One is a Japanese role-playing game, while the other is simply a role-playing game.
Does that answer the question?
Of course not. In fact, the answer has nothing to do with the games being Japanese beyond the fact that, generally speaking, the archetypal JRPGs were first made in Japan while the first of what we’ll call Wester RPGs (WRPGs) were developed in the USA.
Chances are you’ve heard of both JRPGs and WRPGs, but if you’re a relatively casual western gamer you may have only played a western RPG. But for simplicity’s sake lets get an example on the table quick: Pokémon can be seen as a JRPG while Skyrim is historically one of the most popular WRPGs.
Now that you have a foundation to work with: let’s take a look at some of the defining features of a JRPG, and how they differentiate themselves from what we know as a WRPG.
Both JRPGs and WRPGs are long-form games which tell sprawling stories, but it’s how you interact with the world that makes them immediately discernible.
While many reduce JRPGs to using turn-based combat, as in Dragon Quest or Pokémon, the genre can also encompass strategy/tactical turn-based games and action RPGs, such as Monster Hunter or Dark Souls. Underneath these different types of gameplay, JRPGs place great importance on stats—requiring players to level up, obtain better gear and upgrade equipment in order to hit higher numbers against their opponents.
This focus on growth results in one of the most polarising mainstays of the JRPG: grinding. Of course, the act of repeatedly completing mundane activities is not isolated to the JRPG, but it is most certainly a common trait.
In contrast WRPGs tend to focus on first or third person live-action gameplay which focuses less on solely upgrading numbers, and more on hard realism. You need to only a look at Read Dead Redemption or Skyrim for a platitude of examples in this regard.
The stories that the two types of RPGs typically tell are almost complete opposites.
JRPGs generally provide players with a colourful protagonist which they then take control of as they play through a (more or less) predefined narrative. Within this narrative you’re likely to encounter a larger party who pad out the varying personas of the narrative and provide aid along your way.
This focus on pre-defined storytelling can lead to incredibly satisfying and complete narratives in JRPGs—which is why, to this day, the JRPG genre is one known to have many of gaming’s best narratives.
Conversely, WRPGs tend to provide players with a blank slate of a player—either one that you can create, choose or one who can be heavily customised. With this character, players can then make active decisions to sway the direction of the storytelling, often towards morally “good” or “evil” endings.
By providing players with plentiful choice and customisation, WRPGs provide the grounds for replayability in order to gain access to content which was missed in a first playthrough.
This divide between pre-determined and player-focused gameplay types have drawn the attention of many scholars and analysts suggesting that such narrative positionings perhaps reflect the different ideologies between East and West. But these are questions for another day.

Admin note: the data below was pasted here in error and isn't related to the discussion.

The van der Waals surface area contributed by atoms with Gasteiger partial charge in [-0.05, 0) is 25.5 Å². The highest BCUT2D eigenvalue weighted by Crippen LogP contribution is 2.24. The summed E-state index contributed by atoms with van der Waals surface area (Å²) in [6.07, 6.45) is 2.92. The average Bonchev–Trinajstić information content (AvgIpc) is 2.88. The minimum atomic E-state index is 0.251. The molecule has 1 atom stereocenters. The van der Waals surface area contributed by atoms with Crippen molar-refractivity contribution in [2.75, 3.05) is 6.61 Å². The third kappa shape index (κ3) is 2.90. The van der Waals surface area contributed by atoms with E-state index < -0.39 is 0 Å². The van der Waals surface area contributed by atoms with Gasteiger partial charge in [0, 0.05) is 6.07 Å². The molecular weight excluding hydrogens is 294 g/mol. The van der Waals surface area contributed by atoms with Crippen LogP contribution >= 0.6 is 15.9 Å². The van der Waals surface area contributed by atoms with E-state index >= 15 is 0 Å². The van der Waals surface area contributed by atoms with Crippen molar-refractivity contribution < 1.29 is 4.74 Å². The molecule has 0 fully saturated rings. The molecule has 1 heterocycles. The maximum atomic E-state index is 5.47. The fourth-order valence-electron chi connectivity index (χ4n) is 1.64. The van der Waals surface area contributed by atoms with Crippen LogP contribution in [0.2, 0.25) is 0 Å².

The style of worldbuilding varies greatly between WRPGs and JRPGs, mainly in line with other narrative traditions of imagining worlds within particular cultures.
WRPGs often centre themselves within clearly identifiable influences: fantasy settings akin to The Lord of the Rings or Dungeons and Dragons or sci-fi settings akin to Star Wars or Star Trek. Within these world systems of hierarchy, race, establishment and society tend to relate directly to historical structures found in Western history or literature. In such a way, these worlds tend to base themselves in hard realism, allowing players to believe that these worlds could exist in some alternative reality.
JRPGs on the other hand don’t have such strong foundational influences, beyond the aesthetic style denoted by Japanese popular culture and anime. This allows JRPGs to more easily step between setting—be it future, past, present or some merging of all three (as is often the case). JRPGs also place a greater importance on back stories of people, worlds and places compared to WRPG’s importance placed on believability. This allows games like Nier Automata to feel congruous even though you are fighting archaic robots in a past/future between deserts, carnivals and overgrown slums.
JRPGs are often quite polarising for western audiences who are turned-off by turn-based combat, find the worlds depicted too unbelievable, or simply don’t like the anime styling. However, before anyone can write off the genre for good, they must realise that the JRPG no longer only consists of games from Japan. From South Park and the Stick of Truth to Child of Light and Lord of the Rings: The Third Age, JRPGs are a gaming genre in their own right—and thus are being produced and enjoyed by individuals from all over the world.
So, if you’re yet to truly give a JRPG a go, why not pick up one and give the iconic genre a go. After all, one of the greatest reasons so many turn away from JRPGs is because they expect a similar to experience to a WRPG—maybe knowing that the experience will be totally different will help you enjoy your next one!
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